Our next challenge was constructing the roof over the rows, something which Bob suggested.  He has been growing fruit trees for more than 30 years, and has come to realize that our naturally damp climate makes in difficult to avoid canker and scab and a variety of other diseases after a period of time.  He was in the process of covering all his apple trees when we purchased our trees from him last spring.  It is not common to put a shelter over apple trees, but Bob considered it to be a major organic solution and something that is easier to install right from the beginning.  Covering the trees meant that we could also add some water sensitive varieties like apricots, nectarines, and peaches to our orchard.  sunflowersColin tracked down long metal pipes that are used for drilling wells, and with the skills of a local welder, he constructed a frame that mounts to the top of the posts, one frame covering two rows, with a minimal overhang.  We stretched greenhouse plastic as best we could across each frame, using pvc piping cut into quarters to clamp the plastic to the metal frame and using  self tapping metal screws to hold it all in place.  We aren’t sure if the plastic will develop any sags with heavy water collection, although Colin did make sure that each roof had a slope for run off.

So long as the deer stay out, we should be looking to begin harvesting next year, and with practiced pruning and training our trees should be in full production in 4-5 years.  To read more about the planting and varieties of the trees, please read my previous posting Discovery Orchard.

Summer Life Learning

tree frogs

Taeven’s tree frog photo won first prize at the Fall Fair

I often get asked if we continue to “home school” in the summer.  I understand why I get asked; since  “school” suggests a scheduled time frame while “home” implies a year round location.  In my attempts to explain our tendencies towards seasonal life learning, I reflect on how summer is often even more intensely full of focused learning and play.  This summer my kids have done a week of sailing camp, a week of family music camp, soccer camp, and 4 days of kayaking around Pender Island.  A number of distant family members and friends came to visit, we had music festivals to attend as well as to host, and in between, endless bicycling around with neighborhood friends.

watching the sunset at the weekly beach potluck

watching the sunset at the weekly beach potluck

Our pond often became the local swimming spot for children and parents at the end of a hot summer day, and we continued with going to our community beach potluck every sunday.  We also constructed projects and crafted entries for our local Fall Fair, and these days, we are busy harvesting and processing apples, pears, and plums as well as keep up with other gardening activities.  Our time spent actively moving, socializing, learning with different teachers, and challenging our (I should say “my”) organizing abilities in a summer mode of spontaneity and relaxation.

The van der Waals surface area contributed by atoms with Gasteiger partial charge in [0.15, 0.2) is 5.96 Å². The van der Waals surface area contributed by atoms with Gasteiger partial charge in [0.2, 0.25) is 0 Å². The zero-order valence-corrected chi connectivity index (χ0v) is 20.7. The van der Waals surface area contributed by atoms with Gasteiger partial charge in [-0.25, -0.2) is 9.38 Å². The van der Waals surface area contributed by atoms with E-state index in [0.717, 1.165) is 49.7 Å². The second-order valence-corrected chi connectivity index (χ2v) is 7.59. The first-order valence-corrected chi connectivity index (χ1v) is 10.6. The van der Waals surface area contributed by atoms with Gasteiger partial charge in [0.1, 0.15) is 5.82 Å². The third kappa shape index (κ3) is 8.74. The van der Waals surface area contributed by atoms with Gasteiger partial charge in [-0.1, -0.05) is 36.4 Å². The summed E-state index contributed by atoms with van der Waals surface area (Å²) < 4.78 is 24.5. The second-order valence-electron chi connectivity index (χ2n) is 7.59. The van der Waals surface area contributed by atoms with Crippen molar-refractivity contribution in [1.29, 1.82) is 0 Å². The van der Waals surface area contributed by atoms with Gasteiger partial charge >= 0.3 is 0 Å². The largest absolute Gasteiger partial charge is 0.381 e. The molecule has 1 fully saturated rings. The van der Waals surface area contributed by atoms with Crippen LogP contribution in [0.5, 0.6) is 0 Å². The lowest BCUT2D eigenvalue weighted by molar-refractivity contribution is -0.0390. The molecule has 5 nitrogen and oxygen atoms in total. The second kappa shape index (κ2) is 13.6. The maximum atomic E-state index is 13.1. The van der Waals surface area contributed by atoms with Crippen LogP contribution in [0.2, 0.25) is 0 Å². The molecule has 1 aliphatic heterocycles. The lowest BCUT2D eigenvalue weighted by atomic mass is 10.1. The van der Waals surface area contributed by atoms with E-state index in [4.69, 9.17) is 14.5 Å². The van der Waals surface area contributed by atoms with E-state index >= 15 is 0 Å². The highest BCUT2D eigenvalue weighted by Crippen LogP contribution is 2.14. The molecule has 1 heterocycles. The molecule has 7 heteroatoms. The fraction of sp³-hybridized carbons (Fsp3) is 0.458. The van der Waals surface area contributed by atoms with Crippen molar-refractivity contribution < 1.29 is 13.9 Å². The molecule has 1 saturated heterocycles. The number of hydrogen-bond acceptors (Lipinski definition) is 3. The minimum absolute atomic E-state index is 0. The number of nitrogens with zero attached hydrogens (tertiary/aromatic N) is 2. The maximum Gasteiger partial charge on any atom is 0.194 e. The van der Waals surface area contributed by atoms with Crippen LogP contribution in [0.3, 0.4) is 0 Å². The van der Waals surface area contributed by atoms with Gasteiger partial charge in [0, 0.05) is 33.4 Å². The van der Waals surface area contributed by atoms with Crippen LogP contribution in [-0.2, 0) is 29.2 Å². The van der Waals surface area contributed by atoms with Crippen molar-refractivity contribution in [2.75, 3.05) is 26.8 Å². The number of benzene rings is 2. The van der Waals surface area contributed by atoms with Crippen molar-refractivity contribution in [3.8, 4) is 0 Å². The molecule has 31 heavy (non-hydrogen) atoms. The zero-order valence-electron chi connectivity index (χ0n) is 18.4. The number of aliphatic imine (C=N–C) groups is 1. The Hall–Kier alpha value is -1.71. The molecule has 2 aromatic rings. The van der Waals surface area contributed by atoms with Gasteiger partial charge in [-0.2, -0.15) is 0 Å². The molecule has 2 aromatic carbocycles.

I could of course, put up a million great photos of all I have just described, but really, what I am wanting to capture is the essence of creativity in a season of outside living and free time.  Our unscheduled time in between activities was, of course, intensely chill- with a late afternoon position of myself, the kids, and a few other neighborhood friends sitting by the side of the pond, soaking up the stillness of a slowly fading heat, watching dragonflies, hearing crickets, and generally being present for this wonderful life we have.

Together with a great friend that moved to the neighboring island a few years ago, Taeven and Cedar spent hours one day creating these pond side idyllic living spaces from what they found all around them, imagining a whole other world in which to be.  There is a lot of detail in each photo, which the kids took, so enlarging them might be more inspiring.

Tree Frogs, Lillies, and Dragonflies Emerging

These are a few photos of the life around the pond.  Lots of pacific tree frogs are now making their way further from the water and into the surrounding flowers and grass.  If I was a tiny frog, I would definitely choose to nestle inside the petals of a water lily on a hot day…

lily reflection lily frog OLYMPUS DIGITAL CAMERA tree frog in lily